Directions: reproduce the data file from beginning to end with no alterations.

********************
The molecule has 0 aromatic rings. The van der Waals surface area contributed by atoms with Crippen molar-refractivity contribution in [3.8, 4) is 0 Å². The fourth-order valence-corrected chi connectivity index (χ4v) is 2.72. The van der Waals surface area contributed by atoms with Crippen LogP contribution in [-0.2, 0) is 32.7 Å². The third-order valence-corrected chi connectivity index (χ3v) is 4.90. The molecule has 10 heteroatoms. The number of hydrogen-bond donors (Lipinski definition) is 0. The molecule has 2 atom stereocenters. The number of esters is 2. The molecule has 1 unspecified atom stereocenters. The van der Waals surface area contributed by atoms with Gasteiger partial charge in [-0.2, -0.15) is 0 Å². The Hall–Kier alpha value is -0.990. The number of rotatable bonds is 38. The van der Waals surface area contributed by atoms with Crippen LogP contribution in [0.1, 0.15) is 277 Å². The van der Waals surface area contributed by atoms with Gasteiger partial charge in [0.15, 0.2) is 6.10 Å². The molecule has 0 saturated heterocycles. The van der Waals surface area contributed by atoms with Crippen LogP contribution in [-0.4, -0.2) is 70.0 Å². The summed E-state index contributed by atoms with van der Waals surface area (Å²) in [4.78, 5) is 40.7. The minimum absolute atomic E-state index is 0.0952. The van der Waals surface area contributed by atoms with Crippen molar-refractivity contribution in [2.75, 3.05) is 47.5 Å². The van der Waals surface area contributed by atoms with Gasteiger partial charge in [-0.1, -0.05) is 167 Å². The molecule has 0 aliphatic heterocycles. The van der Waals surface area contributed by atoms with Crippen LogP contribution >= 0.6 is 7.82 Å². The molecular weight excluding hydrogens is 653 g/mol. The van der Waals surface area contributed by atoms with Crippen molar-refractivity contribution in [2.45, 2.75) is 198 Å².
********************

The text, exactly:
The molecule has 0 aromatic rings. The van der Waals surface area contributed by atoms with Crippen molar-refractivity contribution in [3.8, 4) is 0 Å². The fourth-order valence-corrected chi connectivity index (χ4v) is 2.72. The van der Waals surface area contributed by atoms with Crippen LogP contribution in [-0.2, 0) is 32.7 Å². The third-order valence-corrected chi connectivity index (χ3v) is 4.90. The molecule has 10 heteroatoms. The number of hydrogen-bond donors (Lipinski definition) is 0. The molecule has 2 atom stereocenters. The number of esters is 2. The molecule has 1 unspecified atom stereocenters. The van der Waals surface area contributed by atoms with Gasteiger partial charge in [-0.2, -0.15) is 0 Å². The Hall–Kier alpha value is -0.990. The number of rotatable bonds is 38. The van der Waals surface area contributed by atoms with Crippen LogP contribution in [0.1, 0.15) is 277 Å². The van der Waals surface area contributed by atoms with Gasteiger partial charge in [0.15, 0.2) is 6.10 Å². The molecule has 0 saturated heterocycles. The van der Waals surface area contributed by atoms with Crippen LogP contribution in [-0.4, -0.2) is 70.0 Å². The summed E-state index contributed by atoms with van der Waals surface area (Å²) in [4.78, 5) is 40.7. The minimum absolute atomic E-state index is 0.0952. The van der Waals surface area contributed by atoms with Crippen molar-refractivity contribution in [2.75, 3.05) is 47.5 Å². The van der Waals surface area contributed by atoms with Gasteiger partial charge in [-0.1, -0.05) is 167 Å². The molecule has 0 aliphatic heterocycles. The van der Waals surface area contributed by atoms with Crippen LogP contribution >= 0.6 is 7.82 Å². The molecular weight excluding hydrogens is 653 g/mol. The van der Waals surface area contributed by atoms with Crippen molar-refractivity contribution in [2.45, 2.75) is 198 Å².